Rackley was part of a troubled, though talented, family. He and his older brother, Bill (known as “Pop”), combined for 2,050 points, the most by any two brothers in OCHS history. Chris had a few juvenile violations and police suspected he was involved in a robbery early in his sophomore year. Before the charges were filed, the school administration suspended him from the basketball team.

Boyd came to his player’s defense, eventually getting the ACLU involved in the matter. After a couple weeks of this unwarranted suspension, more than half of the OCHS student body walked out in the middle of a school day, stood across the street and refused to return until Rackley was re-instated.

He was back on the team a few days later.

Rackley was averaging more than 17 points that year so it is not a stretch to imagine he could have scored 170 more points if he had played in those 10 games. And that would have made him the school’s all-time career scoring leader. He and Matt Watts combined for 1,927 career points, the second most by any two OCHS players in the same graduating class behind Mike Rowell and Jay Granger (2,197).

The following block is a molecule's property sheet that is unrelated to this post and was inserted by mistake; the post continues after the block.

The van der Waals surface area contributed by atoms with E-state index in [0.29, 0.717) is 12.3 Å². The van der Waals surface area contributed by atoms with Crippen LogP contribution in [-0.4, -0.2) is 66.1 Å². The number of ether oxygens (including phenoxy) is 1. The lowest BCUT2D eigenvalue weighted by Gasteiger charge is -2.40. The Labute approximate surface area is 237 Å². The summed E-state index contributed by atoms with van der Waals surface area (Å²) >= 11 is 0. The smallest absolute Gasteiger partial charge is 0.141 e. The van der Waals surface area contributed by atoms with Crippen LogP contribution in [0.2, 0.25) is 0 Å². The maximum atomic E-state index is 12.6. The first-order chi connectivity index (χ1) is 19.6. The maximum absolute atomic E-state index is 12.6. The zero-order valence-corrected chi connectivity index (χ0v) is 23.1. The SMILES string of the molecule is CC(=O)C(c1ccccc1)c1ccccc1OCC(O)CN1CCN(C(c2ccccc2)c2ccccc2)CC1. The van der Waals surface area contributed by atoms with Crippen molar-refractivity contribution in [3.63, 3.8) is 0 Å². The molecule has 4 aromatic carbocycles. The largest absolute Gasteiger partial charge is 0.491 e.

Continuing the family’s success on the hardcourt, Rackley’s nephew, Luciano Lubrano, was also a 1,000-point scorer for OCHS, graduating three years ago.

He had some addiction problems later in life that lead to a few problems with the law. But he overcame and was drug-free for well over a decade, working in California.